HOOKSETT — Rising health care costs remain a concern across the country, and Congressman Chris Pappas, D-N.H., sought to hear and share perspectives on the matter with employees of PROCON on Tuesday morning.
Hosted by Scott Spradling and PROCON Chief Executive Officer Mark Stebbins, the event at the architectural and design firm was just one in a series of health care roundtable events Pappas participated in across the state.
For Stebbins and other PROCON members in attendance, health care coverage for employees is seen as not just a moral imperative, but a financial one, as highly skilled employees can be difficult to obtain without strong benefits packages. However, Stebbins says health care costs for his employees rise on average approximately 4% each year, a trend that can provide hard fiscal choices.
At PROCON, cooperation with employees in sharing costs has helped create a sustainable model, but Stebbins says the future remains uncertain when it comes to the company’s ability to offer quality health care to its workers.
Pappas, who co-owns The Puritan Backroom restaurant in Manchester, acknowledged that reality as a fellow business owner. He said that, from what he’s been hearing across the state, this issue is all too common.
“I think employers want to do the right thing; they want to invest in their workers. Coming out of a family-owned business, I understand that, and that’s certainly what the Stebbins family does here,” said Pappas. “In truth, I think there are some barriers for companies to be able to do that. You do see proposed increases every year, sometimes in (percentages of) double digits.”
For PROCON, attempts are also made to mitigate costs through preventative measures, ranging from nutritionists and healthier cafeteria dining options to standing desks and a smoke-free campus, a change from the smoking Stebbins says he remembers at the PROCON facility in the 1980s.
The company tries to help spread the message of living healthier by participating in nutritional education programs within Manchester’s schools, something Stebbins thinks must become more prevalent in society.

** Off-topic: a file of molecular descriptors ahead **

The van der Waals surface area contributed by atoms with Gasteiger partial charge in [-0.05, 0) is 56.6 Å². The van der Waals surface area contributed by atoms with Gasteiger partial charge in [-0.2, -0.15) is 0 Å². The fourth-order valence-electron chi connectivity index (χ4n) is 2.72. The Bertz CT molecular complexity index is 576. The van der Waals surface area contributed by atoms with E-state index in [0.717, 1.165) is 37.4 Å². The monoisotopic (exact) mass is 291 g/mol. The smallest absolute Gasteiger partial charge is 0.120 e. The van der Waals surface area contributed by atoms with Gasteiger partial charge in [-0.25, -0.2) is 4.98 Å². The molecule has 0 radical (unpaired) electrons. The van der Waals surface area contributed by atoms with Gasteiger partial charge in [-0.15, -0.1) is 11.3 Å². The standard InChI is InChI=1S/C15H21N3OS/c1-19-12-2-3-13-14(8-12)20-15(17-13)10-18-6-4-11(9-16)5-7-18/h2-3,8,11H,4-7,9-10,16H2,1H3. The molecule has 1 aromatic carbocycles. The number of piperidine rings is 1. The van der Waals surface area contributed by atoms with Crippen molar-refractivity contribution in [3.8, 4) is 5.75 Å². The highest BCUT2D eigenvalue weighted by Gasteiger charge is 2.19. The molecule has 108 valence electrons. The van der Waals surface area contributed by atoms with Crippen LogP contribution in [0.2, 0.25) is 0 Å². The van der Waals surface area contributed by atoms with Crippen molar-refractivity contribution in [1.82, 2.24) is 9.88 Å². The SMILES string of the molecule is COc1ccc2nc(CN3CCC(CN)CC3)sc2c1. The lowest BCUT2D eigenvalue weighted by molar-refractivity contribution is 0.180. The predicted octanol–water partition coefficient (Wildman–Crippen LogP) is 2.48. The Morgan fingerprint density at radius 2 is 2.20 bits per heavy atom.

“We all make fun of broccoli, but it’s very good for you,” said Stebbins. “That education is so important, and we’re just not doing that.”
Jimmy Lehoux, PROCON’s subcontractor ambassador, noted that many smaller businesses working with PROCON do not have the same resources to address the hurdle of providing health care coverage for employees, in turn stunting the growth of those companies.
“I have friends in the industry that have unbelievable talent that could take their business to the next level, but when it comes to insurance questions, they’d rather be a mom-and-pop than be somebody that provides a great work environment for more employees,” he said.
Pappas couldn’t provide an immediate answer on why more has not been done on addressing cost disparities between larger employer pools for company plans like the one with PROCON, and smaller employer pools or even individual health care plans. Instead, he noted that the focus in Washington recently has been on attempting to control rising pharmaceutical costs, which have been the primary driver of greater costs for PROCON in recent years.
Pappas also noted that bipartisan reform efforts have been made in areas such as the Affordable Care Act’s “Cadillac Tax,” which also added to health care costs.
However, he knows that work remains and hopes he can obtain more feedback from constituents on the matter.
“We need to continue to hear about this issue from people and companies,” he said. “This can’t be done just from Washington.”